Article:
When Jesus saw the crowds, he went up the mountain; and after he sat down, his disciples came to him. Then he began to speak, and taught them, saying:
“Blessed are the poor in spirit, for theirs is the kingdom of heaven.
“Blessed are those who mourn, for they will be comforted.
“Blessed are the meek, for they will inherit the earth.
“Blessed are those who hunger and thirst for righteousness, for they will be filled.
“Blessed are the merciful, for they will receive mercy.
“Blessed are the pure in heart, for they will see God.
“Blessed are the peacemakers, for they will be called children of God.
“Blessed are those who are persecuted for righteousness’ sake, for theirs is the kingdom of heaven.
“Blessed are you when people revile you and persecute you and utter all kinds of evil against you falsely on my account. Rejoice and be glad, for your reward is great in heaven, for in the same way they persecuted the prophets who were before you. Matthew 5 v 1-11
Two of the beatitudes contain qualities of discipleship that speak of poverty. The first, which we have spoken about already this week in relation to meekness and humility is about being “poor in spirit”. The second is “blessed are those who hunger and thirst for righteousness, for they will be filled.”
Despite many differing views of Jesus’ life and teaching, we can say confidently that Jesus was a poor man who fully embraced life with those on the margins of society. As a follower of Jesus, St Francis of Assisi did the same, and it became his litmus test for all orthodoxy and ongoing transformation into God. We can hear this in his prayer that we have been listening to in the last few days in our music section.
St Clare of Assisi (1194–1253) wanted to imitate St Francis, she was one of the first of his followers who went on to found the Order of Poor Ladies, a monastic religious order for women in the Franciscan tradition. She wrote their Rule of Life, the first set of monastic guidelines known to have been written by a woman.
Franciscan writer Bridget Mary Meehan helps us understand how radical simplicity enabled Clare and her sisters come to a singleness of focus and heart.
“Clare understood that love and poverty [or what I would call simplicity] are connected. She taught that poverty frees one from the bondage of material things and from all the things that clutter the human heart and soul. . . . .
Gospel poverty was at the heart of Clare’s rule. The Poor Ladies owned nothing; they lived simply without property, endowments, or any kind of material possessions. For Clare, doing without things led to deep communion with God. Her way of life was characterized by a deep trust in God to provide for the needs of the community. Whatever the Poor Ladies received was sufficient. Openness and receptivity reflected Clare’s attitudes toward people and things. For her, everything was gift. She and her “ladies” lived the gospel passionately according to the Franciscan ideal.”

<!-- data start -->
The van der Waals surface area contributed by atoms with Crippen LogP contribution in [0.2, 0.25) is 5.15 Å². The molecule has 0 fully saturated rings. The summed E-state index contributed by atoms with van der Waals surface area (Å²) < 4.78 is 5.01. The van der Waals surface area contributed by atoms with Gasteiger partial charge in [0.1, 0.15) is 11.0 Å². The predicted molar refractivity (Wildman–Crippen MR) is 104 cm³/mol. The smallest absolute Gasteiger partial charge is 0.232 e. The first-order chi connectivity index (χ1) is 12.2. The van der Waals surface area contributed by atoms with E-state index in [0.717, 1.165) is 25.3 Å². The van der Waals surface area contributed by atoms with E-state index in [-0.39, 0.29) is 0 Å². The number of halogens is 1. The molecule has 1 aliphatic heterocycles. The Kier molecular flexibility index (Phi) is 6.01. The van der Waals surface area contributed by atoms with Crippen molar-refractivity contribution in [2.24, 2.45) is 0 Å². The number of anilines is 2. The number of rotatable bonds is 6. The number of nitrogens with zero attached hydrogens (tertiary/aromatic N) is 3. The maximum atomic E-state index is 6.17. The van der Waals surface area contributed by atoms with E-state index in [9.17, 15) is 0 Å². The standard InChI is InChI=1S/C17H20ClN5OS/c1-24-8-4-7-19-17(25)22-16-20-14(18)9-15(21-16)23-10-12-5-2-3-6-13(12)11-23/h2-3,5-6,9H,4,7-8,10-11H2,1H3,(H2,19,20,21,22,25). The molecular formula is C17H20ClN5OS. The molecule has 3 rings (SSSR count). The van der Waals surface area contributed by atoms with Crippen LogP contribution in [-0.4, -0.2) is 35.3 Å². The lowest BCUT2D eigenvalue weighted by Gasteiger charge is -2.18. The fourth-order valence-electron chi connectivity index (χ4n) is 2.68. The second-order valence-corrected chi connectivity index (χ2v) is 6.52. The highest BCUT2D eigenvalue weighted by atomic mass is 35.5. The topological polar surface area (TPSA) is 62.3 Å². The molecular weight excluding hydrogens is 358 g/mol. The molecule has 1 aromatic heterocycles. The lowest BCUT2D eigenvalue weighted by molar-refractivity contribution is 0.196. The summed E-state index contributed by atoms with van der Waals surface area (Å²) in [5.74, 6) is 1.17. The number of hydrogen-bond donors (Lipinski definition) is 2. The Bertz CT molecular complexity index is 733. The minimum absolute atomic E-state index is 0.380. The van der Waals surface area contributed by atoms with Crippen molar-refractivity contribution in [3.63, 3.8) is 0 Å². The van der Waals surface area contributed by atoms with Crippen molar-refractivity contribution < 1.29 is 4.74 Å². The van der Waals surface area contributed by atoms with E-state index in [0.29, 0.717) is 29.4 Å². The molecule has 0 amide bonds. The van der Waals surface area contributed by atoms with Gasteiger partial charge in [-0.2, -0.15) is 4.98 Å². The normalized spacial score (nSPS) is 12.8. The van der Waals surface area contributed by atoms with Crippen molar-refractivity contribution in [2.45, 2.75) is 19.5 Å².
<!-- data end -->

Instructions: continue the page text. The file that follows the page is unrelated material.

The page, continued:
Through the centuries Clare has continued to be a beacon of light to women and men who long to love Christ with an undivided heart, to serve others generously, and to live simply in a world that glorifies material possessions. If we have too many clothes in our wardrobes, too much money in the bank, too many things cluttering our lives, Clare can help us find the one thing necessary—God, who will liberate and fill our emptiness with divine love. This can be counter intuitive and it is definitely counter cultural – it takes practice. It is indeed a spiritual practice; learn to do without. If you can do this then you will experience the freedom and joy that comes with living with a loose grasp on material things and being willing to share our possessions as well as our time and energy with those in need.
Throughout our Thought for the Day reflections in over 100 days of lockdown, we have returned to the practice of mindfulness as a theme. Taking time to notice and appreciate the simple gifts of each day has helped us be grateful rather than fretful in these strange times. As Thought for the Day ends tomorrow and becomes Thought for the week next Wednesday, let’s bring back that theme and consider today:
How often do we take a deep breath and appreciate—really appreciate—the air we breathe?
How often do we savour the food we taste and smell the flowers along our path? When was the last time we listened to our child, laughed with a friend, embraced our partner?
It is true that the best things in life are free, but we are often too distracted or too busy to see the simple treasures of life right in front of us.
Today’s music (video filmed in Assisi):